Dating back to the 15th century, archaeologists have identified the remains as part of the largest mass sacrifice of its kind ever seen in the Americas.
The bodies, which belonged to children as young as five, bore evidence of having their hearts ritualistically removed.
Alongside the bones of 140 children were those belonging to more than 200 young llamas, all spread across an area spanning around 700 square metres.
The Huanchaquito-Las Llamas site was part of the Chimu state, which was the dominant society along the coast of Peru during the 15th century.
These bodies were unearthed over the course of five years, and scientists have dated them to the height of the Chimu culture in 1450.
A thick layer of mud covering the remains indicated that the killing came after a large rain storm or flood, which may have been what inspired these ancient Peruvians to perform such a dramatic act.
Such human sacrifices are known from a variety of cultures, and are normally performed as part of funeral or otherwise spiritual rituals, but the Chimu discovery was unprecedented.
“This archaeological discovery was a surprise to all of us – we had not seen anything like this before,” said Dr John Verano, an anthropologist at Tulane University and one of the study’s authors.
“There was no suggestion from ethno-historic sources or historic accounts of child or camelid sacrifices being made on such a scale in northern coastal Peru."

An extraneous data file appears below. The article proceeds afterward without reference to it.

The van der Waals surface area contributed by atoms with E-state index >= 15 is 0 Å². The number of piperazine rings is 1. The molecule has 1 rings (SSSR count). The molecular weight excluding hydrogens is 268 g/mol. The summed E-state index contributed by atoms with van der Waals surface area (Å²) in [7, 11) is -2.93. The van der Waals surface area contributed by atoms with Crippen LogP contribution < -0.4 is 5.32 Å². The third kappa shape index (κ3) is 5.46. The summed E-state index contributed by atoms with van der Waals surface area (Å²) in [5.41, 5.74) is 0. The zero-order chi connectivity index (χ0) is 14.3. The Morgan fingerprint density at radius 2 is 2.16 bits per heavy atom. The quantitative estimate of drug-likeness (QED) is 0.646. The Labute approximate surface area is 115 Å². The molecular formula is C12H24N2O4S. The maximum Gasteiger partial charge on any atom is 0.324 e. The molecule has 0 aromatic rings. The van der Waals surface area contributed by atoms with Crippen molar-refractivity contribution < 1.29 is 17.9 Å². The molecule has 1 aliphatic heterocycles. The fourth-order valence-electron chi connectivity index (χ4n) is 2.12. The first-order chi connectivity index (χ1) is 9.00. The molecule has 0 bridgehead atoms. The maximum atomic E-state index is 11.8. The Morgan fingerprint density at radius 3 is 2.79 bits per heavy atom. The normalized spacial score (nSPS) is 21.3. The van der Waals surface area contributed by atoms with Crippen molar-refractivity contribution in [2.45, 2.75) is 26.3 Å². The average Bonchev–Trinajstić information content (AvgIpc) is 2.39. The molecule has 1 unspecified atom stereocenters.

As the team removed the bones from the sediment, they realised there were cut marks along the children’s sternums and displaced ribs, suggesting they had their chests cut open to have organs removed.
The authors of the study, published in the journal PLOS ONE, noted the sacrifice of so many would have been an enormous investment of resources for this ancient culture and must therefore have had enormous significance.
“We were fortunate to be able to completely excavate the site and to have a multidisciplinary field and laboratory team to do the excavation and preliminary analysis of the material,” said Dr Verano.
“This site opens a new chapter on the practice of child sacrifice in the ancient world.”
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